Australian Dictionary of Biography

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William Ernest Cooke (1863–1947)

by D. E. Hutchison

This article was published:

William Ernest Cooke (1863-1947), astronomer, was born on 25 July 1863 in Adelaide, son of Ebenezer Cooke, commissioner of audit, and his first wife Eliza Peyton, née Ogden. Cooke won a series of scholarships at the Collegiate School of St Peter in 1875-79 and at the University of Adelaide (B.A., 1882; M.A., 1889). Next year he won the South Australian scholarship but waived it to go to the Adelaide Observatory as assistant to Sir Charles Todd. Cooke joined in surveys of the South Australian borders with Victoria, New South Wales and Queensland. He was especially interested in the international programme to map the heavens photographically.

Sir John Forrest, premier of Western Australia, invited Cooke in 1896 to become the first government astronomer. He made Perth Observatory one of the best-equipped in Australia for the photographic mapping of stars. His work was acclaimed internationally; the astronomer royal's advice was to 'follow implicitly the lead of the Perth Observatory and copy their methods'. An international conference in Paris (1909) adopted his proposals for a more efficient international star-mapping programme. Until 1908, when weather services were taken over by the Commonwealth, Cooke was also government meteorologist; he established an efficient Weather Bureau. He was the first to plot the transit of a tropical cyclone across the State, and instituted warnings which reduced their hazards for the shipping and pearling industries. He promoted public interest in science, and was the first chairman (1902) of the State's Civil Service Association.

In 1912 Cooke became both government astronomer for New South Wales and professor of astronomy at the University of Sydney, with his salary paid by the government. He was promised a new observatory and equipment and helped select a site at Wahroonga, but World War I frustrated his plans, and he could not obtain support after the war. An incompetent Public Service Board inquiry criticized him for becoming involved in wireless experiments in 1918—most unfairly in the opinion of his colleagues. With his son Frank Basil, a pioneer amateur radio operator, he had received time signals from Lyons, France, and recognized that this new technique would fix longitude more accurately.

Cooke improved the observatory equipment and introduced new methods of observation and computation which led to markedly better output. In 1926 the Lang government proposed to close the observatory, but was persuaded to continue it with fewer staff; Cooke was forced into early retirement. He had been planning to co-operate with observatories throughout the Pacific to test the theory of continental drift. Cooke believed that he had detected systematic variations in observations which supported the theory. He retired in Sydney, but in 1936 returned to Adelaide. On 30 June 1887, in Adelaide, he had married Jessie Elizabeth Greayer in the Unitarian Christian Church; they had three sons and two daughters who survived infancy. Predeceased by his wife, he died of cardiac disease in Adelaide on 7 November 1947.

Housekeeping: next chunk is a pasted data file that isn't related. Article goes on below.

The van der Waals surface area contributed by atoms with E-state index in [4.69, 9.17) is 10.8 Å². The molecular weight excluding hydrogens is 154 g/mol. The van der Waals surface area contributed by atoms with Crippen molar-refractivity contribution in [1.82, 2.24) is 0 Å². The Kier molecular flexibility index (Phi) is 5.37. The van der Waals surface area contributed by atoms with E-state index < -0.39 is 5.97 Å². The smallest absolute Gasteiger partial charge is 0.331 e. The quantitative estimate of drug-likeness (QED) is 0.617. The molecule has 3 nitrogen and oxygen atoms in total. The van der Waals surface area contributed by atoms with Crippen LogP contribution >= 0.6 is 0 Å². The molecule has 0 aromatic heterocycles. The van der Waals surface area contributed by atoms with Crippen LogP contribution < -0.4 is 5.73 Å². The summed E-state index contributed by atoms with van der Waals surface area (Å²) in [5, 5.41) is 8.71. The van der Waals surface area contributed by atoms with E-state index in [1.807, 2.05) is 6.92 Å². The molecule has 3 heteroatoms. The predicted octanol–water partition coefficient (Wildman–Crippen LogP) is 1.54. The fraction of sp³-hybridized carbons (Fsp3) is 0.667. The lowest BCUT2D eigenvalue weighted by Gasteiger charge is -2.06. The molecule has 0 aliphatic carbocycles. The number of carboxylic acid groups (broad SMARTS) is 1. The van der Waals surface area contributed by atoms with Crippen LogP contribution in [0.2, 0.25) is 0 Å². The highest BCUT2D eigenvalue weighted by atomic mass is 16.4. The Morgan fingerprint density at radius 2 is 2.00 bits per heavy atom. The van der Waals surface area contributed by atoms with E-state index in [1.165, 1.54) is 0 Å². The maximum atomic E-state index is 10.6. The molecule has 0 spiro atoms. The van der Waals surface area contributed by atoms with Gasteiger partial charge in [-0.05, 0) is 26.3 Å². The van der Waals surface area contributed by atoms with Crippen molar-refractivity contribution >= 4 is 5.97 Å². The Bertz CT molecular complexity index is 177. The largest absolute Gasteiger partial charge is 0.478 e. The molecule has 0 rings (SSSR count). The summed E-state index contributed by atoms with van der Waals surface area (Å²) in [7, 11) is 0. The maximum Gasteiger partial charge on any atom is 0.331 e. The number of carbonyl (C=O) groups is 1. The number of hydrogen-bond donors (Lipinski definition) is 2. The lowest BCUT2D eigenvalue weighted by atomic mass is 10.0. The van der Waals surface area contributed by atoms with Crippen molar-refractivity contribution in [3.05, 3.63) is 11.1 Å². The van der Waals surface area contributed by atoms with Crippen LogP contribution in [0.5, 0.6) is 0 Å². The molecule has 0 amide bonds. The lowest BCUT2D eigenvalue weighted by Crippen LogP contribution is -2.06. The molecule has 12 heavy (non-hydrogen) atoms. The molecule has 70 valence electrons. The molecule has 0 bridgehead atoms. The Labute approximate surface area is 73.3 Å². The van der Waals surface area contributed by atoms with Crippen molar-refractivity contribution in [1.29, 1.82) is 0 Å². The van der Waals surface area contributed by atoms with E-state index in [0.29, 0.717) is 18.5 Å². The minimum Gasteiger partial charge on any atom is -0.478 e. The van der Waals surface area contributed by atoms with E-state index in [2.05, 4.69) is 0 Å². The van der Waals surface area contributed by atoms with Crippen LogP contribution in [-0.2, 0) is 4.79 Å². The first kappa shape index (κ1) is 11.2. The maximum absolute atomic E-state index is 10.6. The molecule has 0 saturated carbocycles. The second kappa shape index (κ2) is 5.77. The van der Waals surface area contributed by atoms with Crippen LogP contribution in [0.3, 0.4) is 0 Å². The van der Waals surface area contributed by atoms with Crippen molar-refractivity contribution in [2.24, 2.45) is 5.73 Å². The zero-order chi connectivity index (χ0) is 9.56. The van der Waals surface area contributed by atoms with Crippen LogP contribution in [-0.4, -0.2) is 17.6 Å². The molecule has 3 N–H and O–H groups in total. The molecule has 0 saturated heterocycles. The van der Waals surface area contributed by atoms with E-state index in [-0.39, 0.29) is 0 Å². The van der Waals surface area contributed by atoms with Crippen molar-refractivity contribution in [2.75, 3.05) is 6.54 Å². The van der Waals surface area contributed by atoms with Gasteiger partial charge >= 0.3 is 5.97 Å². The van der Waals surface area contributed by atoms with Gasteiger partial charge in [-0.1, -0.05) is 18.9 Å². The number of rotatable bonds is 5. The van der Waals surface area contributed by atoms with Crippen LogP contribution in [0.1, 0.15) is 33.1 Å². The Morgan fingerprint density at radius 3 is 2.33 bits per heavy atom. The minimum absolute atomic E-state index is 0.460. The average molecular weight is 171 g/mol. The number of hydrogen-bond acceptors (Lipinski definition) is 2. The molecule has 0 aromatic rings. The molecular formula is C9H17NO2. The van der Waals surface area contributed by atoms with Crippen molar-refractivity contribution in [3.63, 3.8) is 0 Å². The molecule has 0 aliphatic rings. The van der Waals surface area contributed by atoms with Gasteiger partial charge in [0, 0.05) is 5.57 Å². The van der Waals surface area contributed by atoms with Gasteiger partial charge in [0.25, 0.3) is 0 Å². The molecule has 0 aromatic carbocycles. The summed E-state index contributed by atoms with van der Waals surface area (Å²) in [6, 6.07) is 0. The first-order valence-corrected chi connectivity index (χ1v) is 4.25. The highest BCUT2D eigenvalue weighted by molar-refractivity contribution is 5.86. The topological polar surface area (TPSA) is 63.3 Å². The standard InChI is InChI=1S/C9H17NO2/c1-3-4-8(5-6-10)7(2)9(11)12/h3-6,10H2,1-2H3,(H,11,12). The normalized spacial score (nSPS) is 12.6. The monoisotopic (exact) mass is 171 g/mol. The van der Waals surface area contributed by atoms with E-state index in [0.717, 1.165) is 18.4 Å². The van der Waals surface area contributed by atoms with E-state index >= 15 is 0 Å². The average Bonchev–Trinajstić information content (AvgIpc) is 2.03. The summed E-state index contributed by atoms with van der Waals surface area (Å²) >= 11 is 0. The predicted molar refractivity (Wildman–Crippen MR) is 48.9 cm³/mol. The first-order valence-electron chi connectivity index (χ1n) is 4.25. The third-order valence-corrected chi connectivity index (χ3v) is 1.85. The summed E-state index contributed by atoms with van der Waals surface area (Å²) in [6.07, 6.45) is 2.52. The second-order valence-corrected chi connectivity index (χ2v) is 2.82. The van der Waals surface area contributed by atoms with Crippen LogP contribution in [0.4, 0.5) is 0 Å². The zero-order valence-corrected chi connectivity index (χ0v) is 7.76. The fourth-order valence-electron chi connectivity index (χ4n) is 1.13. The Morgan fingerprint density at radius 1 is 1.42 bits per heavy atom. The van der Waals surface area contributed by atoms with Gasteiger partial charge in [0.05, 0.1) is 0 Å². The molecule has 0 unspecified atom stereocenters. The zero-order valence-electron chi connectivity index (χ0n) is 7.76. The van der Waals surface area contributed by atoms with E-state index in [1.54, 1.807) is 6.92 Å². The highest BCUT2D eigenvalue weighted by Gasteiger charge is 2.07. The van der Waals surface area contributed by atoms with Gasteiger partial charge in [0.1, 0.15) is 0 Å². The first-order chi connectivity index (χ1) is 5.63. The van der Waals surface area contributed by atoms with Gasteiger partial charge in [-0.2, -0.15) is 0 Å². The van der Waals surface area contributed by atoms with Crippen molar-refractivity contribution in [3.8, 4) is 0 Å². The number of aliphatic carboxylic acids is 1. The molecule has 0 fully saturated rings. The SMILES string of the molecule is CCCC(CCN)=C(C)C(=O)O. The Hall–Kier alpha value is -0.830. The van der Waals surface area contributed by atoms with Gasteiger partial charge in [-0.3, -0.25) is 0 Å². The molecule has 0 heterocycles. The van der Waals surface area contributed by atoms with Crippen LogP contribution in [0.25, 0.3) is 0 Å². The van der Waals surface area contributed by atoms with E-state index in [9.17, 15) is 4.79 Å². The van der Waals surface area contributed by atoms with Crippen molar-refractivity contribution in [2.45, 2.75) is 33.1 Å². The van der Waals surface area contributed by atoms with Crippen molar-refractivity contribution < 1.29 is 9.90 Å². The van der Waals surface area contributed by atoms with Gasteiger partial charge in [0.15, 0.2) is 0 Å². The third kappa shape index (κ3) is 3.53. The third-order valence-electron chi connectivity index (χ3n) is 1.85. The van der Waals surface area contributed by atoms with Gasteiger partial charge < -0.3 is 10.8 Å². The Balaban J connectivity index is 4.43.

Cooke was a considerate and kindly man. He found the New South Wales experience humiliating and frustrating, and Australian astronomy was possibly deprived of the full benefit of his potentially richest years. He wrote numerous papers. His status as a fertile inventor will only be evaluated after further research, as few of his inventions, said to number more than one hundred, were patented. His ingenious 'heliochronometer', a sun-dial which could be used to determine local time and true north accurately, won a gold medal at Wembley exhibition in 1924. He was a fellow of the Royal Astronomical Society.

Select Bibliography

  • Parliamentary Debates (New South Wales), 1926, 2nd session, p 165, 200
  • Sydney Observatory, Papers, no 31 (1958)
  • H. B. Curlewis, ‘The Perth Observatory’ and G. P. Stevens, ‘The Civil Service Association’, Civil Service Journal (Perth), 20 July 1929
  • Sydney Morning Herald, 28 Aug, 10 Nov 1926
  • Advertiser (Adelaide), 12, 13 Nov 1947
  • Observatory records (Perth)
  • family papers (privately held).

Citation details

D. E. Hutchison, 'Cooke, William Ernest (1863–1947)', Australian Dictionary of Biography, National Centre of Biography, Australian National University,, published first in hardcopy 1981, accessed online 19 June 2024.

This article was published in hardcopy in Australian Dictionary of Biography, Volume 8, (Melbourne University Press), 1981

View the front pages for Volume 8

© Copyright Australian Dictionary of Biography, 2006-2024

Life Summary [details]


25 July, 1863
Adelaide, South Australia, Australia


7 November, 1947 (aged 84)
Adelaide, South Australia, Australia

Religious Influence

Includes the religion in which subjects were raised, have chosen themselves, attendance at religious schools and/or religious funeral rites; Atheism and Agnosticism have been included.